Mike Chatwood reports :
We had two machines very much like this one at school in the late 1970's.
Ours didn't have a VDU but used a daisy wheel printer as its output, it
also had a punch card reader for input. Infact the first program I ever
wrote was on one of these machines. The machines had been donated by a
local company when they upgraded & philips maintained the machines for
free so long as we didn't attach the hard disc's.
Alain Gehin adds:
This computer followed a well-proven range of Philips systems. The Data
4000 in 1970, and the Data 8000 in 1971. It could read and save
information from magnetic strip cards which were also used for individual
printings. Programs and data could be thus easily carried in a small
suitcase. The built-in printer could use either normal or fanfold paper.
Dani Galán's memories:
My grandfather was land agent in a small town of Málaga, Spain. He bought
this machine in late 1970's for his job, with a cost of about 12,000 Euros
The hard disk, which was replaced one time with an additional cost of
1.000.000 ptas., takes the size of the two 8" floppy disk drives. I
don't know its capacity, but it has only one disc.
The floppy disk drives were supplied with 220 volts, 50 Hz for the disk
running mechanism. They were always in function since the power was up. To
prevent wearing, a coil pushed the heads onto the disk surface when access
to disk were needed, and then released when finished.
This computer had a curious function of "emergency stop",
enabled when a special button was pressed. It shuts down the system but
keeps the memory contents, so when the computer is re-started, the last
data screen is recovered. I've never tested this function!, this is the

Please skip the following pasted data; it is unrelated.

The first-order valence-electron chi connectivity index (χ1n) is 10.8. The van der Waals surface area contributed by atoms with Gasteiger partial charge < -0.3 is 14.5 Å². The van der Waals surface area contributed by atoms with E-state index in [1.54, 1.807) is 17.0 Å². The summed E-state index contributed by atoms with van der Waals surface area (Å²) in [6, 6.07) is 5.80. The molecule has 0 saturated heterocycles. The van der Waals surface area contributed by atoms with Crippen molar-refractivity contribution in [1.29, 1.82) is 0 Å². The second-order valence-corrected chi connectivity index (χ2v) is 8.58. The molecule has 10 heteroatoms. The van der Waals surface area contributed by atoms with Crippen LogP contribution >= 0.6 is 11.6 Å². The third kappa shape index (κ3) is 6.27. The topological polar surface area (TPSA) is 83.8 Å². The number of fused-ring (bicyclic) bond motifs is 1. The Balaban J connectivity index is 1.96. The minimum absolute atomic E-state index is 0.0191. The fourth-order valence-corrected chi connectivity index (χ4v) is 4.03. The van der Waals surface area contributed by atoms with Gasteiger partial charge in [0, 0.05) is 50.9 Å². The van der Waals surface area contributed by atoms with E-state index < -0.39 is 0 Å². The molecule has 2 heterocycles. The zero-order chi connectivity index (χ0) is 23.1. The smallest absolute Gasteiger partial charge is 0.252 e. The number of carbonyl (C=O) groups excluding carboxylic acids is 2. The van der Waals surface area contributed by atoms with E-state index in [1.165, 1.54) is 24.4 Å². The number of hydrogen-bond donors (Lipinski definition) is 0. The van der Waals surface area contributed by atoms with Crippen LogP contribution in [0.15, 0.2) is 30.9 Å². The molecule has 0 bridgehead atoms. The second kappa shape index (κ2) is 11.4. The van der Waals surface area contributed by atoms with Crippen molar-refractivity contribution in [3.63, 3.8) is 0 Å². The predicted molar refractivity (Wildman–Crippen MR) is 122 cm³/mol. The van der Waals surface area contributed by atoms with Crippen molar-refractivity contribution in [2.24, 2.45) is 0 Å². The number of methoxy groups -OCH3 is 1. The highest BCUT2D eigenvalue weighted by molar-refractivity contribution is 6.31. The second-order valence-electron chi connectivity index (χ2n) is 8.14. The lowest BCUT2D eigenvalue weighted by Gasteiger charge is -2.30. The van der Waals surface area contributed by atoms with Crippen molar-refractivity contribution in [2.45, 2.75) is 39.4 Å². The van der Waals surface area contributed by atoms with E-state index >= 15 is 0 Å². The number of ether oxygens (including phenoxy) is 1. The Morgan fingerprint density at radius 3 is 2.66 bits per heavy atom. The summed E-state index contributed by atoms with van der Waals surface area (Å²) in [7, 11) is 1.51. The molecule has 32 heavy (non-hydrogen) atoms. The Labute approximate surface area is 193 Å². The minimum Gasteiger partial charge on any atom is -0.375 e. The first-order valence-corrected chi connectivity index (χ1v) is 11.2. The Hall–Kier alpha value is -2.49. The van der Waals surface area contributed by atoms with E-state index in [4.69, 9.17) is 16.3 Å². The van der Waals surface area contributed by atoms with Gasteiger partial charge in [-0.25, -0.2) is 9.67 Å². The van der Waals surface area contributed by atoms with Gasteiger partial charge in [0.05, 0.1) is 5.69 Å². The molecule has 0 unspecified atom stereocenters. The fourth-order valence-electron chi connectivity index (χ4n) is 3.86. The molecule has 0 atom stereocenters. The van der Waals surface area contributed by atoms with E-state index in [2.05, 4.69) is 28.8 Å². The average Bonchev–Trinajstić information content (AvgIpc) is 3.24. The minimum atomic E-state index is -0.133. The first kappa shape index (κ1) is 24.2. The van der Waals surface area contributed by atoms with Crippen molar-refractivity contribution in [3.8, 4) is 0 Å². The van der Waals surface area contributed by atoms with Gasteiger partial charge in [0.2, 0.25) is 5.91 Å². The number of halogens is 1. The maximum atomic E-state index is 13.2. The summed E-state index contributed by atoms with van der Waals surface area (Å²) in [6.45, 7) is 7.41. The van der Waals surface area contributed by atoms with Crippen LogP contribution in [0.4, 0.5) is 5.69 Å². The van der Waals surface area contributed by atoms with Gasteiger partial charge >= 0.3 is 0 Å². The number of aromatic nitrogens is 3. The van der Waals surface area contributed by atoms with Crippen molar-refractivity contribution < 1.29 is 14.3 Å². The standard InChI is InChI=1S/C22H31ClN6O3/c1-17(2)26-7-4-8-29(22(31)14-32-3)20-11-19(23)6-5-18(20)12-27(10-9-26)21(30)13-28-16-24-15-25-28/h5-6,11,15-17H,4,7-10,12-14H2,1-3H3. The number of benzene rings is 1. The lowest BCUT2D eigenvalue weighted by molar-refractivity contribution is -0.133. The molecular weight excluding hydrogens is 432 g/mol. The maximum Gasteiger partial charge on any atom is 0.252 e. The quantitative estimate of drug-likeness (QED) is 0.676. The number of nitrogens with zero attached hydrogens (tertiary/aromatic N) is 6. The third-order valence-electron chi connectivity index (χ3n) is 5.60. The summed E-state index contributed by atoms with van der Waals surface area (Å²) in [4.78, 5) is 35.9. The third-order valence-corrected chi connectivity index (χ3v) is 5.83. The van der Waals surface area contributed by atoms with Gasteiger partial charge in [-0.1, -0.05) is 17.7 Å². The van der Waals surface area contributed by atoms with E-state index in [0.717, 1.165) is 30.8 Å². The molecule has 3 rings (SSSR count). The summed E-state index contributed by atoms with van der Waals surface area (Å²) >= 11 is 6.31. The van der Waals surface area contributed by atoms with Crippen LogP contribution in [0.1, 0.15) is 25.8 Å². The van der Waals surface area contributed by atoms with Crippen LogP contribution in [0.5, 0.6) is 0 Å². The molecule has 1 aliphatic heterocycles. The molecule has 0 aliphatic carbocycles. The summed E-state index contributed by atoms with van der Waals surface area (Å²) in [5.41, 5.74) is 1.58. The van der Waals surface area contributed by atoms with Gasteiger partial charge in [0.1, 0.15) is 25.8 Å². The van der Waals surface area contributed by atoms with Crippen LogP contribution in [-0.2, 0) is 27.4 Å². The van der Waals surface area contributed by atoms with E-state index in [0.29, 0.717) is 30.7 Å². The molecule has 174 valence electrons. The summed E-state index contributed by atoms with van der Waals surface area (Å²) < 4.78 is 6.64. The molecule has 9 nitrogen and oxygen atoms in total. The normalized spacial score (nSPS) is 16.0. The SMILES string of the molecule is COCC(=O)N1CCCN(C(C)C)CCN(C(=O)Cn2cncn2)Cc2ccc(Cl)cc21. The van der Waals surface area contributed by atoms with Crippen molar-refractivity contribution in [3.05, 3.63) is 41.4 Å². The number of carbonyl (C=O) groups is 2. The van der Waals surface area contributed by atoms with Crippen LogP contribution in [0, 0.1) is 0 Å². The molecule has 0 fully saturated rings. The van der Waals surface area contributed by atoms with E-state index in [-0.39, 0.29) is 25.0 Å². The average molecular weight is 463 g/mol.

explanation given by the instruction manual.
The P330 was in operation until 1996.
Dave Marzetti worked for
Philips Data Systems (Canada) from 1976 to 1982:
This was the 4th (and last) generation in
the Philips line of bookkeeping machines. The earlier versions used
ledger cards with magnetic stripes down the sides to hold the information
and usually were preprinted with column headings. As the machine
would post information to the card, the transaction info would be printed
on the card.
This particular model was the first to actually use rotating media (floppy
drives). There was not a hard drive option available (at least in
North America) and the floppies in the early model (1975 - 76) were 512KB
capacity Single Sided Double Density and the later ones (1977-79) were
available with 1Mb capacity Double Sided Double Density drives.
The PIOC in the P330 was only for loading the Bootstrap program and
certain hardware utilities. Application programs were loaded from
the floppy. In the earlier models (P320 P310 without video screen
and floppies), the programs were indeed loaded via the PIOC.
These machines were designed with power supplies for both sides of the
Atlantic which were configurable with internal jumpers.
As an aside, this computer can be seen in the submarine scene in one of
the James Bond films (Live and Let Die, I believe). As well,
the P430 is also used in that film in one of the later scenes. As
Philips Canada employees, we were given a free screening of the film
before its release.
Philips Data 4000 and Data 8000,
by D. Smith:
Regarding the Philips Data 4000 and Data
8000, I knew someone who worked on these machines in 1968-69 at 200,
Vauxhall Bridge Road. They both used machine code, and storage was on A4
sized cards with a magnetic strip back and front. They cost about £10-12,000,
but by having a card reader for an extra £1,000, they qualified as real
computers - having "automatic program input" - and people buying
them could claim a government grant against the whole cost.